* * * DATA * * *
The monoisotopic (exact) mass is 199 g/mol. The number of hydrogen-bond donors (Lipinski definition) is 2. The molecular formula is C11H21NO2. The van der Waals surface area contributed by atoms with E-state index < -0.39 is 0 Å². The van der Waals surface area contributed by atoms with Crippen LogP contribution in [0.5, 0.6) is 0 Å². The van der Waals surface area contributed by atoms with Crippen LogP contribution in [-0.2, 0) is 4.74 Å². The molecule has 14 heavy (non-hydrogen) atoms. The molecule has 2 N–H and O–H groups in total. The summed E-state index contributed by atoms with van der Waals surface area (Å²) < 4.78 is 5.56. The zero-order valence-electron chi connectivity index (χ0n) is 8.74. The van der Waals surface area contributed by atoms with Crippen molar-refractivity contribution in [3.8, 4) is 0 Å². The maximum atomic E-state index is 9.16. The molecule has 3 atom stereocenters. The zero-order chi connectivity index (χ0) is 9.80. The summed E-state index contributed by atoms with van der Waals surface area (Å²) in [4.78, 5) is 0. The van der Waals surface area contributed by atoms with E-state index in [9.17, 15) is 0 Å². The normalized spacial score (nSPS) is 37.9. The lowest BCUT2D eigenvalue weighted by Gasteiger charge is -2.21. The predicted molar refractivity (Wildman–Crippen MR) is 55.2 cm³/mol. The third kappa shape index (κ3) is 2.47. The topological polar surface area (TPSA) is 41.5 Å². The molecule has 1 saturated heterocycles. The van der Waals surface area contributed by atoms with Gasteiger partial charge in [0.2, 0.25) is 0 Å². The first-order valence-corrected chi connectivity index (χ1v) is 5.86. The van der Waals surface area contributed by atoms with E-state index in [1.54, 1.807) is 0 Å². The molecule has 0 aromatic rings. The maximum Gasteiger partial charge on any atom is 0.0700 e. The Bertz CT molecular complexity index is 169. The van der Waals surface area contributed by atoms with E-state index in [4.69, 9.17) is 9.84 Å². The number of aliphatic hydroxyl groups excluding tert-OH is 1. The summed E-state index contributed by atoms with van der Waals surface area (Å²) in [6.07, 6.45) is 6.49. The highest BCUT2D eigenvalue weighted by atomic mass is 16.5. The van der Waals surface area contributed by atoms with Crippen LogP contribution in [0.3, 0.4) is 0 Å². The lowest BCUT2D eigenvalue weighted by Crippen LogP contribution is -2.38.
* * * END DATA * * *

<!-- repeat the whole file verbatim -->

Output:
The monoisotopic (exact) mass is 199 g/mol. The number of hydrogen-bond donors (Lipinski definition) is 2. The molecular formula is C11H21NO2. The van der Waals surface area contributed by atoms with E-state index < -0.39 is 0 Å². The van der Waals surface area contributed by atoms with Crippen LogP contribution in [0.5, 0.6) is 0 Å². The van der Waals surface area contributed by atoms with Crippen LogP contribution in [-0.2, 0) is 4.74 Å². The molecule has 14 heavy (non-hydrogen) atoms. The molecule has 2 N–H and O–H groups in total. The summed E-state index contributed by atoms with van der Waals surface area (Å²) < 4.78 is 5.56. The zero-order valence-electron chi connectivity index (χ0n) is 8.74. The van der Waals surface area contributed by atoms with Crippen molar-refractivity contribution in [3.8, 4) is 0 Å². The maximum atomic E-state index is 9.16. The molecule has 3 atom stereocenters. The zero-order chi connectivity index (χ0) is 9.80. The summed E-state index contributed by atoms with van der Waals surface area (Å²) in [4.78, 5) is 0. The van der Waals surface area contributed by atoms with E-state index in [9.17, 15) is 0 Å². The normalized spacial score (nSPS) is 37.9. The lowest BCUT2D eigenvalue weighted by Gasteiger charge is -2.21. The predicted molar refractivity (Wildman–Crippen MR) is 55.2 cm³/mol. The third kappa shape index (κ3) is 2.47. The topological polar surface area (TPSA) is 41.5 Å². The molecule has 1 saturated heterocycles. The van der Waals surface area contributed by atoms with Gasteiger partial charge in [0.2, 0.25) is 0 Å². The first-order valence-corrected chi connectivity index (χ1v) is 5.86. The van der Waals surface area contributed by atoms with E-state index in [1.54, 1.807) is 0 Å². The molecule has 0 aromatic rings. The maximum Gasteiger partial charge on any atom is 0.0700 e. The Bertz CT molecular complexity index is 169. The van der Waals surface area contributed by atoms with E-state index in [4.69, 9.17) is 9.84 Å². The number of aliphatic hydroxyl groups excluding tert-OH is 1. The summed E-state index contributed by atoms with van der Waals surface area (Å²) in [6.07, 6.45) is 6.49. The highest BCUT2D eigenvalue weighted by atomic mass is 16.5. The van der Waals surface area contributed by atoms with Crippen LogP contribution in [0.3, 0.4) is 0 Å². The lowest BCUT2D eigenvalue weighted by Crippen LogP contribution is -2.38.